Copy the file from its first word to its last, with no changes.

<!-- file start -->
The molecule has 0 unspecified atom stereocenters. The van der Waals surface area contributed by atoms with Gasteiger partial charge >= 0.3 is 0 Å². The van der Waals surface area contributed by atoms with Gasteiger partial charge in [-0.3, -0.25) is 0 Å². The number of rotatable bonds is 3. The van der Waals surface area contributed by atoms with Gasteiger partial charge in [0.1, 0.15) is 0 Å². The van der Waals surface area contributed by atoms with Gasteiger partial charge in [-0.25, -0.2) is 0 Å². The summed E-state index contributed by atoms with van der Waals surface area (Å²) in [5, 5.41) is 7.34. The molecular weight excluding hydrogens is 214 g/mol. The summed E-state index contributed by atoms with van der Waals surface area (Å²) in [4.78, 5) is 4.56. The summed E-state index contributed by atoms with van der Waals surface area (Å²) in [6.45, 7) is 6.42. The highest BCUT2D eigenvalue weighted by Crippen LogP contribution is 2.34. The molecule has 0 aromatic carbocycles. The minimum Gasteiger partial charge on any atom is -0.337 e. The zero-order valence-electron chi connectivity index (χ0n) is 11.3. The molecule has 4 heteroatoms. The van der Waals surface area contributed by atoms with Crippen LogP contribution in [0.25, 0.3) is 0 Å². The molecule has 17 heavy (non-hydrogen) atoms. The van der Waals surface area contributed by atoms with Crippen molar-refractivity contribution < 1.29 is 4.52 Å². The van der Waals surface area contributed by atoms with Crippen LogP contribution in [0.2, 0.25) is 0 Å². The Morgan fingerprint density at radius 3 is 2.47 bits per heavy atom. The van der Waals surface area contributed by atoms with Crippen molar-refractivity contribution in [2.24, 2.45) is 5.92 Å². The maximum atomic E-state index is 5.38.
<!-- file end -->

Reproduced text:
The molecule has 0 unspecified atom stereocenters. The van der Waals surface area contributed by atoms with Gasteiger partial charge >= 0.3 is 0 Å². The van der Waals surface area contributed by atoms with Gasteiger partial charge in [-0.3, -0.25) is 0 Å². The number of rotatable bonds is 3. The van der Waals surface area contributed by atoms with Gasteiger partial charge in [0.1, 0.15) is 0 Å². The van der Waals surface area contributed by atoms with Gasteiger partial charge in [-0.25, -0.2) is 0 Å². The summed E-state index contributed by atoms with van der Waals surface area (Å²) in [5, 5.41) is 7.34. The molecular weight excluding hydrogens is 214 g/mol. The summed E-state index contributed by atoms with van der Waals surface area (Å²) in [4.78, 5) is 4.56. The summed E-state index contributed by atoms with van der Waals surface area (Å²) in [6.45, 7) is 6.42. The highest BCUT2D eigenvalue weighted by Crippen LogP contribution is 2.34. The molecule has 0 aromatic carbocycles. The minimum Gasteiger partial charge on any atom is -0.337 e. The zero-order valence-electron chi connectivity index (χ0n) is 11.3. The molecule has 4 heteroatoms. The van der Waals surface area contributed by atoms with Crippen LogP contribution in [0.25, 0.3) is 0 Å². The molecule has 17 heavy (non-hydrogen) atoms. The van der Waals surface area contributed by atoms with Crippen molar-refractivity contribution < 1.29 is 4.52 Å². The van der Waals surface area contributed by atoms with Crippen LogP contribution in [0.2, 0.25) is 0 Å². The Morgan fingerprint density at radius 3 is 2.47 bits per heavy atom. The van der Waals surface area contributed by atoms with Crippen molar-refractivity contribution in [2.24, 2.45) is 5.92 Å². The maximum atomic E-state index is 5.38.